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I listen to lots of podcasts — when I’m driving, when I’m mowing the lawn, or folding the laundry. These days, there piles of laundry to fold.
Many of these podcasts talk about current events, but they also make predictions. They take what’s going on now and extrapolate to what will happen next. One of my favorite podcasts — Pivot — has a segment about predictions. What I appreciate about the hosts of Pivot is that they hold themselves accountable to their predictions. They’ll play predictions that they made in the past and talk about whether they got it right or wrong.
Predictions aren’t just made by podcast hosts; most people make them. We make them about our jobs, our marriages, and so many other things. But being a new dad has made me notice a group of people we make predictions about all the time: kids.
My son is really into birds. Does that mean he’s going to be an ornithologist? He can throw blocks really hard at the wall. Does that mean he’ll be an athlete?
Odds are my son won’t be an ornithologist or an athlete. Next month, he’ll learn a new skill or have a new interest and I’ll make some prediction about his future based on this. But I’m also not the only one who does this — his grandparents, his uncles and aunts, and his teachers at day care all do the same thing.
Most of these predictions are harmless — I’m not heavily invested in my son being an ornithologist. But some can be problematic. Predictions that happen in childhood can become strong narratives that kids carry into adolescence and adulthood. Sometimes before kids can talk, their futures have already been decided for them. And if a kid tries to deviate from that future, they are told they are bad, letting their family down, or not reaching their potential. These messages can lead to shame, anxiety and strained relationships.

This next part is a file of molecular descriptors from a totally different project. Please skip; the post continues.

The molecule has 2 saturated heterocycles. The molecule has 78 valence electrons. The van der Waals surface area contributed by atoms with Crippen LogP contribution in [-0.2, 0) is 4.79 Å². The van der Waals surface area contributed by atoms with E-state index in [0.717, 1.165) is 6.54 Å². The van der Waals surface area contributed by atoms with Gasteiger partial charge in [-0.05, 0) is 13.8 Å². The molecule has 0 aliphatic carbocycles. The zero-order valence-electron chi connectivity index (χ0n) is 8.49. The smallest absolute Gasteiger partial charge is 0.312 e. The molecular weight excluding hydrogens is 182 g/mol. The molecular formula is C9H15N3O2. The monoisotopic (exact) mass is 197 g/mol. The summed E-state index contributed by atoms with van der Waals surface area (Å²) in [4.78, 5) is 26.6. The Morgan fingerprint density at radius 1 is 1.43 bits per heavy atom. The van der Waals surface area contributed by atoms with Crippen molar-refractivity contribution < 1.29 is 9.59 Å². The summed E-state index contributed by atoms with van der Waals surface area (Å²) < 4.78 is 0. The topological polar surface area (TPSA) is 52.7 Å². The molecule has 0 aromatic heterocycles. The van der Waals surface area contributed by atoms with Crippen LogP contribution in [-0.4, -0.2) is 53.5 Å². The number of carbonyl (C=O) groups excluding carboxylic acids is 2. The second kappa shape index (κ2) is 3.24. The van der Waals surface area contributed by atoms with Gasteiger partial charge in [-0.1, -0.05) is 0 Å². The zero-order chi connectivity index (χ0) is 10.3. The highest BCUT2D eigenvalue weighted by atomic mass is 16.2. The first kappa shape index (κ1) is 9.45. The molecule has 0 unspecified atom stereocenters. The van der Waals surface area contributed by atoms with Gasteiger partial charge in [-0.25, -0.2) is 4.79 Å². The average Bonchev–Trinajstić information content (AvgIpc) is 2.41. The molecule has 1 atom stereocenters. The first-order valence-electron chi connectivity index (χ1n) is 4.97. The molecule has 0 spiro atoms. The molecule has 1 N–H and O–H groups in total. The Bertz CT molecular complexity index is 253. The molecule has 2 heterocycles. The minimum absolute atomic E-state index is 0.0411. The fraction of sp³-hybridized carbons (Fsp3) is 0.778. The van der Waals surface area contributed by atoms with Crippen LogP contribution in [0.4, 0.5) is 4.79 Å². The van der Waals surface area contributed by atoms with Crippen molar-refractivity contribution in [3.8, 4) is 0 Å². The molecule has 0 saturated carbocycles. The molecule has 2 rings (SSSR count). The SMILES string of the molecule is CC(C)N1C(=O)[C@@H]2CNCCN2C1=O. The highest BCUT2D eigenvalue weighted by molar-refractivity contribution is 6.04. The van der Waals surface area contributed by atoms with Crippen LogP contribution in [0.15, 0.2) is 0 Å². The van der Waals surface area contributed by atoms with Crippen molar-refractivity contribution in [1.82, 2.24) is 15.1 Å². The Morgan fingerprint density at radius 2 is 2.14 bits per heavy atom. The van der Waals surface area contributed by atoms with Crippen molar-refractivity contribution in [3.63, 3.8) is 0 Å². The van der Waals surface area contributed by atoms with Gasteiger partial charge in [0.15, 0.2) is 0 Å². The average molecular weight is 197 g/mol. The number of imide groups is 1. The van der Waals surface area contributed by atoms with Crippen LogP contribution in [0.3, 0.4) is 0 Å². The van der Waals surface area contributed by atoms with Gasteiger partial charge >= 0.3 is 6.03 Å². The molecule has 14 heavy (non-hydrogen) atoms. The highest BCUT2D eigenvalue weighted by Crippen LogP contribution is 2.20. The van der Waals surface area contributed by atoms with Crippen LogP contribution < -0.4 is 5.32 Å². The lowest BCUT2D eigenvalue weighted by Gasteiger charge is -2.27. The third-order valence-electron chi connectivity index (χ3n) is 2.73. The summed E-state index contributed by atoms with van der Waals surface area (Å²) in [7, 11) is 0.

Instead of making toxic predictions, give kids possibilities. I’m not saying that you should tell them that they can do anything; rather, provide them with the scaffolding they need to see if a certain path fits for them. If it does, great. If it doesn’t, help them create new possibilities.
Like the podcasts hosts of Pivot, if we checked on the predictions we made about kids later in their lives, we’d get many of them wrong. If, instead, we help create possibilities for kids, I bet we’d find them better adjusted teenagers and adults.
Of course, that’s just me making another prediction.
Jacob Priest is a licensed marriage and family therapist and University of Iowa professor. He co-hosts the Attached Podcast. Comments: firstname.lastname@example.org